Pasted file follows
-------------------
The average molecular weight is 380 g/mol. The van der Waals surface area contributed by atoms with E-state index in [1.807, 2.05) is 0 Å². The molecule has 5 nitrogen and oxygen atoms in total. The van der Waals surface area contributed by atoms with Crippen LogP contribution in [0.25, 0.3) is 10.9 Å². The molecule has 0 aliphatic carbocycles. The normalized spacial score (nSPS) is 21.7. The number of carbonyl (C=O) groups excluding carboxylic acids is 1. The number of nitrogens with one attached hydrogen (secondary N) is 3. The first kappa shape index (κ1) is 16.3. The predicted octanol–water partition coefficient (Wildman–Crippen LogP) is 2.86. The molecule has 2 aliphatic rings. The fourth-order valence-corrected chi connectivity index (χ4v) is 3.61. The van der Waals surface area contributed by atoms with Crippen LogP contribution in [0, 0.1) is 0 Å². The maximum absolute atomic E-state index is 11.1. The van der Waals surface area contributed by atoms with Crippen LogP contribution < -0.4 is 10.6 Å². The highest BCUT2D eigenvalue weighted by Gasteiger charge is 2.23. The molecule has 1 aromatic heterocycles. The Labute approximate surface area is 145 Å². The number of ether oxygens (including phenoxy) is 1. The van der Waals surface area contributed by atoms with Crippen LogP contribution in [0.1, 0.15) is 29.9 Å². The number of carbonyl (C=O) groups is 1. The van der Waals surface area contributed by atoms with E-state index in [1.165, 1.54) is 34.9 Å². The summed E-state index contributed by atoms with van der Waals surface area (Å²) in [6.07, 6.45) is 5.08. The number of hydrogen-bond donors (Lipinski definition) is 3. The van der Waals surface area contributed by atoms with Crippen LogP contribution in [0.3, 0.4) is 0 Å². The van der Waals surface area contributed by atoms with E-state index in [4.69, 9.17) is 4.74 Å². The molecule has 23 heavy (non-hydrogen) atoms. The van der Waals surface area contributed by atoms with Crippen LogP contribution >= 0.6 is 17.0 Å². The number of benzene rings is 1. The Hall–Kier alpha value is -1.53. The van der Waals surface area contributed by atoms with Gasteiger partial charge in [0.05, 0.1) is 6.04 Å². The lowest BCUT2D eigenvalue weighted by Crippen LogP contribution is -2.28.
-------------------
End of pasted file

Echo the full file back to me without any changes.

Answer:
The average molecular weight is 380 g/mol. The van der Waals surface area contributed by atoms with E-state index in [1.807, 2.05) is 0 Å². The molecule has 5 nitrogen and oxygen atoms in total. The van der Waals surface area contributed by atoms with Crippen LogP contribution in [0.25, 0.3) is 10.9 Å². The molecule has 0 aliphatic carbocycles. The normalized spacial score (nSPS) is 21.7. The number of carbonyl (C=O) groups excluding carboxylic acids is 1. The number of nitrogens with one attached hydrogen (secondary N) is 3. The first kappa shape index (κ1) is 16.3. The predicted octanol–water partition coefficient (Wildman–Crippen LogP) is 2.86. The molecule has 2 aliphatic rings. The fourth-order valence-corrected chi connectivity index (χ4v) is 3.61. The van der Waals surface area contributed by atoms with Crippen LogP contribution in [0, 0.1) is 0 Å². The maximum absolute atomic E-state index is 11.1. The van der Waals surface area contributed by atoms with Crippen LogP contribution < -0.4 is 10.6 Å². The highest BCUT2D eigenvalue weighted by Gasteiger charge is 2.23. The molecule has 1 aromatic heterocycles. The Labute approximate surface area is 145 Å². The number of ether oxygens (including phenoxy) is 1. The van der Waals surface area contributed by atoms with Crippen LogP contribution in [0.1, 0.15) is 29.9 Å². The number of carbonyl (C=O) groups is 1. The van der Waals surface area contributed by atoms with E-state index in [1.165, 1.54) is 34.9 Å². The summed E-state index contributed by atoms with van der Waals surface area (Å²) in [6.07, 6.45) is 5.08. The number of hydrogen-bond donors (Lipinski definition) is 3. The van der Waals surface area contributed by atoms with Crippen LogP contribution in [0.3, 0.4) is 0 Å². The van der Waals surface area contributed by atoms with E-state index in [4.69, 9.17) is 4.74 Å². The molecule has 23 heavy (non-hydrogen) atoms. The van der Waals surface area contributed by atoms with Crippen LogP contribution >= 0.6 is 17.0 Å². The number of benzene rings is 1. The Hall–Kier alpha value is -1.53. The van der Waals surface area contributed by atoms with Gasteiger partial charge in [0.05, 0.1) is 6.04 Å². The lowest BCUT2D eigenvalue weighted by Crippen LogP contribution is -2.28.